If the Constitution is the source of governmental power

If the Constitution is the source of governmental power -...

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If the Constitution is the source of governmental power, and the judiciary interprets the Constitution, then the judiciary is the most powerful branch of government.” Discuss When the Founding Fathers were forming the Constitution of the United States at the end of the 18 th Century, they were trying to create a system able to reflect that men are not ‘angels’. As such, there will always be power struggles and differences of opinion, as well as a tendency for violence, hatred, disunion and corruption. The Constitution took this into account and intended to form a ‘more perfect Union’ and promote the ‘general Welfare’ given the failings of mankind. It was concluded that the best way to realise these aims was to create a system of separated powers, advocating the political maxim that ‘the legislative, executive and judicial departments ought to be distinct’ [James Madison]; the judiciary was to make up the ‘weakest of the three departments of power’ [Alexander Hamilton]. However, in the more than two hundred years that have passed since the establishment of the American Constitution, the power and influence of the judiciary, and primarily that of the Supreme Court, has grown to the extent that it has been claimed that the government of the United States is now a ‘government by judiciary’. Certainly, the recent example of Bush v. Gore in which the Supreme Court stopped the counting of ballots in the 2000 presidential election appears to support this thesis, as well as demonstrating a possibly alarming level of partisanship by the Court. But is this the case? Is it correct that the ‘judiciary is the most powerful branch of government’ and if it is, what can be said about the lasting influence of the Founding Fathers and their democratic ideal upon the American State? Hamilton wrote in The Federalist Papers that the judiciary is intended to ‘ascertain’ the ‘meaning’ of the Constitution and the ‘meaning of any particular act proceeding from the legislative power’. It is this that has formed the basis of the justification for the process of judicial review. The power of judicial review was not used until the landmark case of Marbury v. Madison in 1803 in which Chief Justice John Marshall struck down the 1789 Judiciary Act and so defied the wishes of President Jefferson. This set a precedent and has led to Marshall, perhaps rightly so, being called ‘unquestionably the greatest’ Chief Justice in American history. Marshall’s decision made ‘inevitable’ the institution of national judicial authority over both state and federal legislation, according to political historians such as Archibald Cox. But does this level of authority amount to judicial supremacy? It seems that this is not what Hamilton intended when he wrote that the judiciary was the ‘least dangerous’ branch of government, claiming that concept of judicial review did not ‘imply a superiority of the judiciary to the legislative power’. Certainly, accusations of judicial supremacy has important implications for democracy.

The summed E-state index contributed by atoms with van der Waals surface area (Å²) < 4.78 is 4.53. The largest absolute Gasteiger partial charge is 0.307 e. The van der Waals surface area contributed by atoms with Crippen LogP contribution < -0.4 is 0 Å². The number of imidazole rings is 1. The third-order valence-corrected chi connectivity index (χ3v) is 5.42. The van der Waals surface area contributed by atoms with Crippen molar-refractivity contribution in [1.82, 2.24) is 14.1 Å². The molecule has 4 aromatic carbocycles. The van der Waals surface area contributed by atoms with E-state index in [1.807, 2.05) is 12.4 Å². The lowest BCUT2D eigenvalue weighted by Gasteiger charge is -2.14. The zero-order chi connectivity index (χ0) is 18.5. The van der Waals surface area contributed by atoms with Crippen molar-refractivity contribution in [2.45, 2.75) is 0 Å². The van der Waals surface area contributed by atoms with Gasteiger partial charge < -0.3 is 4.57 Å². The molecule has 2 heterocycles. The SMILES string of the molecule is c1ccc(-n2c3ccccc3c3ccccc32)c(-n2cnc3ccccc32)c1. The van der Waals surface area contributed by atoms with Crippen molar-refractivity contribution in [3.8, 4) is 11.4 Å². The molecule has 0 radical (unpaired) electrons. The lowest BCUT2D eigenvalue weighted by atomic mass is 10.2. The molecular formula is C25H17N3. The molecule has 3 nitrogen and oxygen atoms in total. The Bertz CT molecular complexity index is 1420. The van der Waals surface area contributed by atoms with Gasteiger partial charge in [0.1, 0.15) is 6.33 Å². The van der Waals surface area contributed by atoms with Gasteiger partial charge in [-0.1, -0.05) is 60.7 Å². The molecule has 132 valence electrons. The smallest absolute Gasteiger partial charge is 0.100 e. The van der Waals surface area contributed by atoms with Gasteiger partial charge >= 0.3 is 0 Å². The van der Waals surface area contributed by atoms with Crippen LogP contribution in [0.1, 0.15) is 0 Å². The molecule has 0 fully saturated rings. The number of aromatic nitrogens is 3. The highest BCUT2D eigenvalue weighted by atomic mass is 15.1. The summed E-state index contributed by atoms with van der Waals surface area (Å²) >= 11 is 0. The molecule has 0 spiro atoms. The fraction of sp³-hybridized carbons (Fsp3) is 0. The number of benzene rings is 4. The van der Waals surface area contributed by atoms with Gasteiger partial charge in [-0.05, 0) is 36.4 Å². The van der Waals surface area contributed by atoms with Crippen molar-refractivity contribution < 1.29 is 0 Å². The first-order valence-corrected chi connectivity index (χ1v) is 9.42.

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If the Constitution is the source of governmental power -...

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